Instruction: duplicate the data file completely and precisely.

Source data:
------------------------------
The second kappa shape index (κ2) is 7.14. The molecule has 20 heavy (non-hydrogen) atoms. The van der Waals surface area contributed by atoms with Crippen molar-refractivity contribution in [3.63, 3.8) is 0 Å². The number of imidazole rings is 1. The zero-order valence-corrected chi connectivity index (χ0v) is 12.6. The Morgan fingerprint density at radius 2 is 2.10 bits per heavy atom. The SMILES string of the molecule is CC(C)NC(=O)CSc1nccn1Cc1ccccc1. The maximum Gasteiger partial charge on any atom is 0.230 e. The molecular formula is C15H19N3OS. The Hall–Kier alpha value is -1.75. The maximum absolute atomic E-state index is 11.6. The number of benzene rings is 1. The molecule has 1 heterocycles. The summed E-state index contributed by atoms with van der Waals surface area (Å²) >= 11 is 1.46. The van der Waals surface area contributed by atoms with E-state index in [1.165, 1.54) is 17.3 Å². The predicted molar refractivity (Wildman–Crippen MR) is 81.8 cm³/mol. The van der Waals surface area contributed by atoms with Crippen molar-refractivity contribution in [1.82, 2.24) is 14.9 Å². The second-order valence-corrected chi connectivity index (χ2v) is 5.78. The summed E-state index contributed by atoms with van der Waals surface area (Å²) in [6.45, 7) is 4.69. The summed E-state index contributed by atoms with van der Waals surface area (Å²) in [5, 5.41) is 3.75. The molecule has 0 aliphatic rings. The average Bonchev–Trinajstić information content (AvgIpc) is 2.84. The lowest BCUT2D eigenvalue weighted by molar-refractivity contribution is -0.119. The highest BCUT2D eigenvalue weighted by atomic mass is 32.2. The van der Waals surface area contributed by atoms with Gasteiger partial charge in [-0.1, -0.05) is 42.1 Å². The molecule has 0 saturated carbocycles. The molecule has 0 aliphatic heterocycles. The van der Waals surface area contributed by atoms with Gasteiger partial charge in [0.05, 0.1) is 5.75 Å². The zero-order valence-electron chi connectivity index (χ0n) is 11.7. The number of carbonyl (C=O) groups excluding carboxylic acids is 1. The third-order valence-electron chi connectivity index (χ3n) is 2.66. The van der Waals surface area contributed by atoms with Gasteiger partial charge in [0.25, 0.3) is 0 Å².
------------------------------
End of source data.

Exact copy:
The second kappa shape index (κ2) is 7.14. The molecule has 20 heavy (non-hydrogen) atoms. The van der Waals surface area contributed by atoms with Crippen molar-refractivity contribution in [3.63, 3.8) is 0 Å². The number of imidazole rings is 1. The zero-order valence-corrected chi connectivity index (χ0v) is 12.6. The Morgan fingerprint density at radius 2 is 2.10 bits per heavy atom. The SMILES string of the molecule is CC(C)NC(=O)CSc1nccn1Cc1ccccc1. The maximum Gasteiger partial charge on any atom is 0.230 e. The molecular formula is C15H19N3OS. The Hall–Kier alpha value is -1.75. The maximum absolute atomic E-state index is 11.6. The number of benzene rings is 1. The molecule has 1 heterocycles. The summed E-state index contributed by atoms with van der Waals surface area (Å²) >= 11 is 1.46. The van der Waals surface area contributed by atoms with E-state index in [1.165, 1.54) is 17.3 Å². The predicted molar refractivity (Wildman–Crippen MR) is 81.8 cm³/mol. The van der Waals surface area contributed by atoms with Crippen molar-refractivity contribution in [1.82, 2.24) is 14.9 Å². The second-order valence-corrected chi connectivity index (χ2v) is 5.78. The summed E-state index contributed by atoms with van der Waals surface area (Å²) in [6.45, 7) is 4.69. The summed E-state index contributed by atoms with van der Waals surface area (Å²) in [5, 5.41) is 3.75. The molecule has 0 aliphatic rings. The average Bonchev–Trinajstić information content (AvgIpc) is 2.84. The lowest BCUT2D eigenvalue weighted by molar-refractivity contribution is -0.119. The highest BCUT2D eigenvalue weighted by atomic mass is 32.2. The van der Waals surface area contributed by atoms with Gasteiger partial charge in [-0.1, -0.05) is 42.1 Å². The molecule has 0 saturated carbocycles. The molecule has 0 aliphatic heterocycles. The van der Waals surface area contributed by atoms with Gasteiger partial charge in [0.05, 0.1) is 5.75 Å². The zero-order valence-electron chi connectivity index (χ0n) is 11.7. The number of carbonyl (C=O) groups excluding carboxylic acids is 1. The third-order valence-electron chi connectivity index (χ3n) is 2.66. The van der Waals surface area contributed by atoms with Gasteiger partial charge in [0.25, 0.3) is 0 Å².